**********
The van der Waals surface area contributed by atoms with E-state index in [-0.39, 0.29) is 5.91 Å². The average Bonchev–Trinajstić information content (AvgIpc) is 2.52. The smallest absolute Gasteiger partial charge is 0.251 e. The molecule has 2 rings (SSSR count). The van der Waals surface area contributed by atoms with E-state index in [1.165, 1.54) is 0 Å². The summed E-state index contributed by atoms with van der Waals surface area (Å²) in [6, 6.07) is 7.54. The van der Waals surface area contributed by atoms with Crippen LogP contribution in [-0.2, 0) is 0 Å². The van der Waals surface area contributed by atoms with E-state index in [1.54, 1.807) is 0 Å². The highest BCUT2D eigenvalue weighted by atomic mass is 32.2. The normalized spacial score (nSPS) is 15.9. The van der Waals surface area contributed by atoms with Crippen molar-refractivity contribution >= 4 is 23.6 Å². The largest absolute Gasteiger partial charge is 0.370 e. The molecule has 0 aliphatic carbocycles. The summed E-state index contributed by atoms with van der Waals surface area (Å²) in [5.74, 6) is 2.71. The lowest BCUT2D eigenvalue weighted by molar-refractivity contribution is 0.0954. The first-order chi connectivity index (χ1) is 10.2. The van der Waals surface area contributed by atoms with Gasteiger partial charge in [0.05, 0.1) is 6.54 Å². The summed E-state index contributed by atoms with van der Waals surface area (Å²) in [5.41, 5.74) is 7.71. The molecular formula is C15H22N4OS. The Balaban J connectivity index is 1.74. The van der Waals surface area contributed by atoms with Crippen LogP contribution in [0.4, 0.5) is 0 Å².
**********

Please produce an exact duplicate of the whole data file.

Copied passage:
The van der Waals surface area contributed by atoms with E-state index in [-0.39, 0.29) is 5.91 Å². The average Bonchev–Trinajstić information content (AvgIpc) is 2.52. The smallest absolute Gasteiger partial charge is 0.251 e. The molecule has 2 rings (SSSR count). The van der Waals surface area contributed by atoms with E-state index in [1.165, 1.54) is 0 Å². The summed E-state index contributed by atoms with van der Waals surface area (Å²) in [6, 6.07) is 7.54. The van der Waals surface area contributed by atoms with Crippen LogP contribution in [-0.2, 0) is 0 Å². The van der Waals surface area contributed by atoms with E-state index in [1.54, 1.807) is 0 Å². The highest BCUT2D eigenvalue weighted by atomic mass is 32.2. The normalized spacial score (nSPS) is 15.9. The van der Waals surface area contributed by atoms with Crippen molar-refractivity contribution >= 4 is 23.6 Å². The largest absolute Gasteiger partial charge is 0.370 e. The molecule has 0 aliphatic carbocycles. The summed E-state index contributed by atoms with van der Waals surface area (Å²) in [5.74, 6) is 2.71. The lowest BCUT2D eigenvalue weighted by molar-refractivity contribution is 0.0954. The first-order chi connectivity index (χ1) is 10.2. The van der Waals surface area contributed by atoms with Gasteiger partial charge in [0.05, 0.1) is 6.54 Å². The summed E-state index contributed by atoms with van der Waals surface area (Å²) in [5.41, 5.74) is 7.71. The molecular formula is C15H22N4OS. The Balaban J connectivity index is 1.74. The van der Waals surface area contributed by atoms with Crippen LogP contribution in [0.4, 0.5) is 0 Å².